• However, a bold statement piece can really leave an impression and doesn’t require extra decorative knick knacks. (Just be sure it’s something you love, love, love).

• Consider paint, wallpaper, molding, decorative beams, or all of the above. (Yes, even in the same space).

• White - if you love classic, clean lines - can be a great design choice (not just a generic default). And there are more shades of it than you can probably imagine.

• While there may be ‘better’ and ‘best’ in design concepts, there are no exception-less rules... except fir the One Golden Rule: You must love it because it’s your space within which to reside, rest, create and soar.

Decorating can feel like a serious endeavor. You’re transforming an existing pocket of space into something that makes you feel good and supports your desired life. That’s pretty big stuff, indeed. But keep in mind there ought to be an element of play as well. By turning space into a sacred personal place, you are conspiring with the universe to make it more magical… So the sky should be the limit when it comes to crazy, what-if ideas and far-out possibilities. That’s how genius emerges.

Tuesday, October 21, 2014

Mixing Business with Pleasure: The Power of Moderation

{It’s better to bring some of your personal life into work so people know what’s going on... When done properly it balances the whole rather than depletes it.}

Team Work. We all know it’s important – being team players, complementing each other’s skill sets, the whole being greater than the sum of its parts… But there’s more to team work than just working well together professionally. It’s not just the vision/mission we create, hone and implement together, not just the professional practices we each bring to the group. There’s always another dynamic to any team – one that’s hardly ever fully acknowledged.

It’s the personal side of the professional world, the personal aspect of the team member.

Within each of us are two things going much of the time. One is our own dream world where we have utopian images of what we’re doing in our careers. Sometimes we are able to communicate this to the rest of the team; Other times it might not translate accurately or may remain locked within us.

The second thing perpetually going on within each of us – what we bring to the table each day whether we realize it or not – is our outside relationships. They affect us, which in turn affects our relationship to our job and teammates. And conversely, our relationships are affected by our jobs. The people close to us can at times be so affected by our work life that we can’t say they’re not part of the group as well.

Recognizing this as a natural part of life (work and personal time co-mingling) is what we call work-life balance. “It’s better to bring some of your personal life into work so people know what’s going on,” Stephen says. “When done properly it balances the whole rather than depletes it.”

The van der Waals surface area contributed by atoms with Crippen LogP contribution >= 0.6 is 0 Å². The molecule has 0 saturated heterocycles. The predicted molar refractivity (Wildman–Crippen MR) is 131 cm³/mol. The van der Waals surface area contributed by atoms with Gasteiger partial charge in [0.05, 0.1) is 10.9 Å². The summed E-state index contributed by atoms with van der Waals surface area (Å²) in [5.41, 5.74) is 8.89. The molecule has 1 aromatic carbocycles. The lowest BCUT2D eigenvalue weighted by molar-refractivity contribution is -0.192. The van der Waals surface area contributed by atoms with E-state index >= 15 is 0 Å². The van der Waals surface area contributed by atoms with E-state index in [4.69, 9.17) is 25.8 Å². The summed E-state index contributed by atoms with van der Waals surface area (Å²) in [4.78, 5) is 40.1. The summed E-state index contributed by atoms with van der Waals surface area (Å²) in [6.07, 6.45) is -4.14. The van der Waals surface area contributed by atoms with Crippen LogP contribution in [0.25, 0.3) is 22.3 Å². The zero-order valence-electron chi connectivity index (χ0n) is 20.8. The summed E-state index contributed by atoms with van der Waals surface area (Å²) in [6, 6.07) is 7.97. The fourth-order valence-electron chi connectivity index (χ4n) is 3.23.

Of course, this requires a willingness to show our vulnerability at times, to be honest and share a bit of our personal lives. Giving those we work with a glimpse into the other aspects of our life is actually a gift we bequeath to the team. Trust and understanding are strengthened in this way, helping us all learn how to be real in a reasonable way.

But what if not all team members are open to this work-life balance? It’s a good thing to have in mind before building or reinforcing any team: Be honest about what you ideally want in a team and communicate that openly to potential or existing members. At Middle Way Health Stephen likes to say, “We wouldn’t want anyone in the group that we wouldn’t want to hang out with socially.” Because we need a certain comfort level in order to not only put our best foot forward, but occasionally explain why that foot may be stuck in the mud behind us).

It seems rather old school – or perhaps just too conservative – to expect that our professional selves have nothing to do with our personal selves. They are not totally separate. In fact, the more we can base our professional persona on our personal values and desires, the better. It ends up creating a more authentic experience for all.

At Middle Way Health we are involved with the community and with each other - not just our work – because we believe this is a healthier, more highly functioning way to balance the whole of our lives. We thrive from honest, positive feedback from others, and this give-and-take loop supports us all in turn.

Monday, July 14, 2014

Middle Way Health Welcomes New Therapy Intern, Jesus Sanchez

Having been cooped up in the house much of the day, the cool, breezy evening air feels refreshing on my skin. It is not long, however, before I notice some dark clouds inching closer and the wind whipping harder around the curve of the building. A hope arises in me that it contains itself long enough for Jesus and I to get acquainted.

I ask him to share whatever he’d like to about himself, which he does with poise, as if he’s told his life story a hundred times. He seems comfortable in his own skin and comfortable in his environment, which at the moment happens to be a metal patio set on a concrete slab at Starbucks. Self-assured, well spoken and forthcoming are descriptions that come to mind as Jesus begins telling me about himself and his journey up to this point in his life.

Jesus Sanchez grew up in the tough barrio of East Salinas, but was immersed in methods of traditional medicine, inner-tribal revitalization movements, tribal cultures, and Aztec Dance - by both his family and community. This really enriched his life at the time and later contributed to how he lives it as an adult. And he now brings these things to his practice. Not just as a therapist but a Spiritual Practitioner, with an emphasis on the word “practice”, he says. “We have to make it part of our daily lives. What speaks to your mind/body/spirit and brings you vitality? This is your medicine. We need to commit to it and practice it.”

Tell more about your background, I ask.

“I graduated in May 2013 from Sac State for MFCC, although my first Master’s degree was in History. There I became disappointed that LGBT/queer youth were largely ignored, so I started conducting research regarding the disparities they were facing. My research revealed that the number one disparity was mental health. I heard over and over again, ‘There’s so much trauma; we need somebody to talk to.’ Having a shared experienced with the community, I decided to focus my efforts toward becoming part of the healing process, which led me to the field. I feel really blessed to be at Middle Way Health.”